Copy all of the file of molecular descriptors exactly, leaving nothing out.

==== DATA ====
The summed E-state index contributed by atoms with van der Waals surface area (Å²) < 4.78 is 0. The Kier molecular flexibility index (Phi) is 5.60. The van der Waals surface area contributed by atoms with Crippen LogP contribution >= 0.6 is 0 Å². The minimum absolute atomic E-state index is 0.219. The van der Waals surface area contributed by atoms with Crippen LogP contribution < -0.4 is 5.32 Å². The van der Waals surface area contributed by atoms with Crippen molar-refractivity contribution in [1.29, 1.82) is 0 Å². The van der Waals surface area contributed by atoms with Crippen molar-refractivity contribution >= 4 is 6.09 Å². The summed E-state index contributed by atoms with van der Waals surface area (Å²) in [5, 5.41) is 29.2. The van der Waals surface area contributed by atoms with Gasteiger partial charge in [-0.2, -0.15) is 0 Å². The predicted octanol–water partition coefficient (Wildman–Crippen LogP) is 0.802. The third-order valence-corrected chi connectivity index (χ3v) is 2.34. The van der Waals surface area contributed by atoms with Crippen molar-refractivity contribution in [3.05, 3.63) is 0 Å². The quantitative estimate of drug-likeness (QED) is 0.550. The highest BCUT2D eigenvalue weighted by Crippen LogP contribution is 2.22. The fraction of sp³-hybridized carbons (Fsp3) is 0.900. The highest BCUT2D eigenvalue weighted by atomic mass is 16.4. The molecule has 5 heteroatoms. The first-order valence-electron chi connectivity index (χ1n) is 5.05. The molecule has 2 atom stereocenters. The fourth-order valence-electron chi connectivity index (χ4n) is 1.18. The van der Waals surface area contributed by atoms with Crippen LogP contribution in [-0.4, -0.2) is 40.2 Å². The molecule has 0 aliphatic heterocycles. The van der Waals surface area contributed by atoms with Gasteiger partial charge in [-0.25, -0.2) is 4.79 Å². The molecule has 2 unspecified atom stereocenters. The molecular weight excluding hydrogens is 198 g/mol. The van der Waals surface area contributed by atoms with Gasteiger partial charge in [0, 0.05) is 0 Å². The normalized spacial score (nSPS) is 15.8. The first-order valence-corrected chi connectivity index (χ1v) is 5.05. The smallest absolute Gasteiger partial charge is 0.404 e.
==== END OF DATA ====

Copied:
The summed E-state index contributed by atoms with van der Waals surface area (Å²) < 4.78 is 0. The Kier molecular flexibility index (Phi) is 5.60. The van der Waals surface area contributed by atoms with Crippen LogP contribution >= 0.6 is 0 Å². The minimum absolute atomic E-state index is 0.219. The van der Waals surface area contributed by atoms with Crippen LogP contribution < -0.4 is 5.32 Å². The van der Waals surface area contributed by atoms with Crippen molar-refractivity contribution in [1.29, 1.82) is 0 Å². The van der Waals surface area contributed by atoms with Crippen molar-refractivity contribution >= 4 is 6.09 Å². The summed E-state index contributed by atoms with van der Waals surface area (Å²) in [5, 5.41) is 29.2. The van der Waals surface area contributed by atoms with Gasteiger partial charge in [-0.2, -0.15) is 0 Å². The predicted octanol–water partition coefficient (Wildman–Crippen LogP) is 0.802. The third-order valence-corrected chi connectivity index (χ3v) is 2.34. The van der Waals surface area contributed by atoms with Crippen molar-refractivity contribution in [3.05, 3.63) is 0 Å². The quantitative estimate of drug-likeness (QED) is 0.550. The highest BCUT2D eigenvalue weighted by Crippen LogP contribution is 2.22. The fraction of sp³-hybridized carbons (Fsp3) is 0.900. The highest BCUT2D eigenvalue weighted by atomic mass is 16.4. The molecule has 5 heteroatoms. The first-order valence-electron chi connectivity index (χ1n) is 5.05. The molecule has 2 atom stereocenters. The fourth-order valence-electron chi connectivity index (χ4n) is 1.18. The van der Waals surface area contributed by atoms with Crippen LogP contribution in [-0.4, -0.2) is 40.2 Å². The molecule has 0 aliphatic heterocycles. The van der Waals surface area contributed by atoms with Gasteiger partial charge in [-0.25, -0.2) is 4.79 Å². The molecule has 2 unspecified atom stereocenters. The molecular weight excluding hydrogens is 198 g/mol. The van der Waals surface area contributed by atoms with Gasteiger partial charge in [0, 0.05) is 0 Å². The normalized spacial score (nSPS) is 15.8. The first-order valence-corrected chi connectivity index (χ1v) is 5.05. The smallest absolute Gasteiger partial charge is 0.404 e.